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Obama Administration Becoming Less Transparent Than Ever

by Alex Gauthier, published
credit: Pete Souza, Official White House Photo

Obama Administration Becoming Less Transparent

Government accountability watchdog and non-partisan organization, Cause of Action, released their ‘Grading the Government’ report regarding Freedom of Information Act (FOIA) requests Wednesday. In short, the findings were not so flattering.

From the report:

“What we found was that, overall, the President and his administration continue to fall short of a culture of transparency in the Federal Government.” Tweet quote: Tweet

Cause of Action sent dozens of identical FOIA requests throughout 2012 regarding spending on promotional items like plaques and commemorative items.

The requests were sent to sixteen different departments, encompassing 114 offices. Only one agency, the Department of Education, received an 'A;' otherwise the average score was a 'C-.'  The departments of defense and commerce both received an ‘F’ largely due to poor response time, or inability to comply with requests. Tweet the report: Tweet

The Department of Education had the shortest response time at 27 days. It was the only agency to comply within the 30-day deadline. Tweet it: Tweet

Dan Epstein, executive director for Cause of Action, said of the study:

“What Grading the Government shows is an inconsistency at best, and a failure at worst, by federal agencies in not just compliance with the President’s pledge for transparency, but compliance with basic FOIA protocol.”

The 'president's pledge' Epstein mentioned is Obama's 2009 statements surrounding his administration's approach to FOIA requests. Upon taking office, the president said:

“The Freedom of Information Act is perhaps the most powerful instrument we have for making our government honest and transparent, and of holding it accountable. And I expect members of my administration not simply to live up to the letter but also the spirit of this law.”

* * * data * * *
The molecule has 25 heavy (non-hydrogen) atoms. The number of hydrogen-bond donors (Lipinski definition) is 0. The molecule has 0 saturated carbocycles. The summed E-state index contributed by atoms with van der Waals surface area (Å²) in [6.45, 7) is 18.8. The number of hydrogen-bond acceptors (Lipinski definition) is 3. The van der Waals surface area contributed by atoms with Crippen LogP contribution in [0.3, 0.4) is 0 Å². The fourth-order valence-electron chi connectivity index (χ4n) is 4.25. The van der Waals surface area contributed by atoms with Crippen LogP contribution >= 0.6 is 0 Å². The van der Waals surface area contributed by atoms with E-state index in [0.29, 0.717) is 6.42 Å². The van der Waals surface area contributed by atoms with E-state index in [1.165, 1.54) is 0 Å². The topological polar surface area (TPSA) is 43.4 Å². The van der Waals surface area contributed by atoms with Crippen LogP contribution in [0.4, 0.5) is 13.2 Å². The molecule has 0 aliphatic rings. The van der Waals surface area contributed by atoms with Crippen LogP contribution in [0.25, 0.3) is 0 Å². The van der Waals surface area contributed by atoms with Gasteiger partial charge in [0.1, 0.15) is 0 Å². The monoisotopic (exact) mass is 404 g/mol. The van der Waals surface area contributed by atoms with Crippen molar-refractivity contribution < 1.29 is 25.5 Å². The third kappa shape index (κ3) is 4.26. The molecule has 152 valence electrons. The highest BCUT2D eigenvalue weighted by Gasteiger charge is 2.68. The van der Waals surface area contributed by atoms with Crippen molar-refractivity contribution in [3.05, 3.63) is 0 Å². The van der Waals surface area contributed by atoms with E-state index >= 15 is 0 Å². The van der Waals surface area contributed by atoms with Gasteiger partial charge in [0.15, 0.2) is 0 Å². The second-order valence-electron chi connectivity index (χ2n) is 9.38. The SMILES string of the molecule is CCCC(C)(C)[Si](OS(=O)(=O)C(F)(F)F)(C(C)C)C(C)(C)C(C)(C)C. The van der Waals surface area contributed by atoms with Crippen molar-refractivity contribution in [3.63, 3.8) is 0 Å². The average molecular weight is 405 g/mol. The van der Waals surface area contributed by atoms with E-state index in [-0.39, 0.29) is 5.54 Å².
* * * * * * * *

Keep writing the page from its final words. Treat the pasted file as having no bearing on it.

The government’s failing grades when it comes to FOIA requests were also the subject of an Associated Press investigation released earlier this week. Censorship of requests was found to be at its highest rate since Obama took office in 2009. In most cases, the requests were denied on grounds of national security.

Both reports underscore the introduction of the FOIA Oversight and Implementation Act of 2013 by Darrell Issa (R-CA) and Elijah Cummings (D-MD), both of whom are on the House Committee on Oversight and Government Reform. The Obama administration becoming less transparent has been a primary concern for the committee.

A 2012 committee report showed a similar lack of FOIA responsiveness from government agencies, earning a 'C-' average.

As drafted, the bill would increase public access to released documents as well as consolidate the request process to one online 'portal' which exists in partial form at FOIAonline. It would also require agencies that withhold documents to prove why doing so would prevent ‘foreseeable harm.'

Compliance with Freedom of Information Act requests is typically a primary measure of government transparency. However, national security remains high on the list of reasons why the government refuses to disclose information requested by its citizens.

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